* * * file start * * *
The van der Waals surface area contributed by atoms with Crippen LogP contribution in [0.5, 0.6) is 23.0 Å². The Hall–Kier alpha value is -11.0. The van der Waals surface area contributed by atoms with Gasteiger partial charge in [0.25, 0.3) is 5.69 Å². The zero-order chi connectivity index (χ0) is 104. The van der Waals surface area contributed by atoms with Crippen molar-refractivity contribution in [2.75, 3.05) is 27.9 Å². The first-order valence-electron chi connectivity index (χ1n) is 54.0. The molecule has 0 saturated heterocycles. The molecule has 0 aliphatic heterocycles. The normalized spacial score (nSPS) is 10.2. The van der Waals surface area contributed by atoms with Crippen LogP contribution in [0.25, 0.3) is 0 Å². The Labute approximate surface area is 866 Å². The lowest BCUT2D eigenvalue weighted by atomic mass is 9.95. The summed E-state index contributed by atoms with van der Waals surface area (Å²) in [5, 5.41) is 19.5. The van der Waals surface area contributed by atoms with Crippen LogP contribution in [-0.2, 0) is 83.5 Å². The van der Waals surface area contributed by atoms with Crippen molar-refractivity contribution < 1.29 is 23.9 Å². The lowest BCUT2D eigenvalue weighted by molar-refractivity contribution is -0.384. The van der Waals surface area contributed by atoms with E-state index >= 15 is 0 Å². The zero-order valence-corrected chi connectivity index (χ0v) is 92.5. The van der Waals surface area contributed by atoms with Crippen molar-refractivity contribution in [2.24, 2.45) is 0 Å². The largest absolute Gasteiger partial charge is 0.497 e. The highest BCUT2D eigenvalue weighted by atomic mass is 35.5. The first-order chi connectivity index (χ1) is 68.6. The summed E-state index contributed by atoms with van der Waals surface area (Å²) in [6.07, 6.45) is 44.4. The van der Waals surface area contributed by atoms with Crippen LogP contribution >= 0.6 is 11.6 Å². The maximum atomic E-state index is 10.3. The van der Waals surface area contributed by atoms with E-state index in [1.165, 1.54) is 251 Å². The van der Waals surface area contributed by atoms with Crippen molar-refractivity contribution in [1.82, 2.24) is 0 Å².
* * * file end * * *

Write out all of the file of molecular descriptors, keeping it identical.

The van der Waals surface area contributed by atoms with Crippen LogP contribution in [0.5, 0.6) is 23.0 Å². The Hall–Kier alpha value is -11.0. The van der Waals surface area contributed by atoms with Gasteiger partial charge in [0.25, 0.3) is 5.69 Å². The zero-order chi connectivity index (χ0) is 104. The van der Waals surface area contributed by atoms with Crippen molar-refractivity contribution in [2.75, 3.05) is 27.9 Å². The first-order valence-electron chi connectivity index (χ1n) is 54.0. The molecule has 0 saturated heterocycles. The molecule has 0 aliphatic heterocycles. The normalized spacial score (nSPS) is 10.2. The van der Waals surface area contributed by atoms with Crippen LogP contribution in [0.25, 0.3) is 0 Å². The Labute approximate surface area is 866 Å². The lowest BCUT2D eigenvalue weighted by atomic mass is 9.95. The summed E-state index contributed by atoms with van der Waals surface area (Å²) in [5, 5.41) is 19.5. The van der Waals surface area contributed by atoms with Crippen LogP contribution in [-0.2, 0) is 83.5 Å². The van der Waals surface area contributed by atoms with Crippen molar-refractivity contribution < 1.29 is 23.9 Å². The lowest BCUT2D eigenvalue weighted by molar-refractivity contribution is -0.384. The van der Waals surface area contributed by atoms with E-state index >= 15 is 0 Å². The zero-order valence-corrected chi connectivity index (χ0v) is 92.5. The van der Waals surface area contributed by atoms with Crippen molar-refractivity contribution in [2.24, 2.45) is 0 Å². The largest absolute Gasteiger partial charge is 0.497 e. The highest BCUT2D eigenvalue weighted by atomic mass is 35.5. The first-order chi connectivity index (χ1) is 68.6. The summed E-state index contributed by atoms with van der Waals surface area (Å²) in [6.07, 6.45) is 44.4. The van der Waals surface area contributed by atoms with Crippen LogP contribution >= 0.6 is 11.6 Å². The maximum atomic E-state index is 10.3. The van der Waals surface area contributed by atoms with E-state index in [1.165, 1.54) is 251 Å². The van der Waals surface area contributed by atoms with Crippen molar-refractivity contribution in [1.82, 2.24) is 0 Å².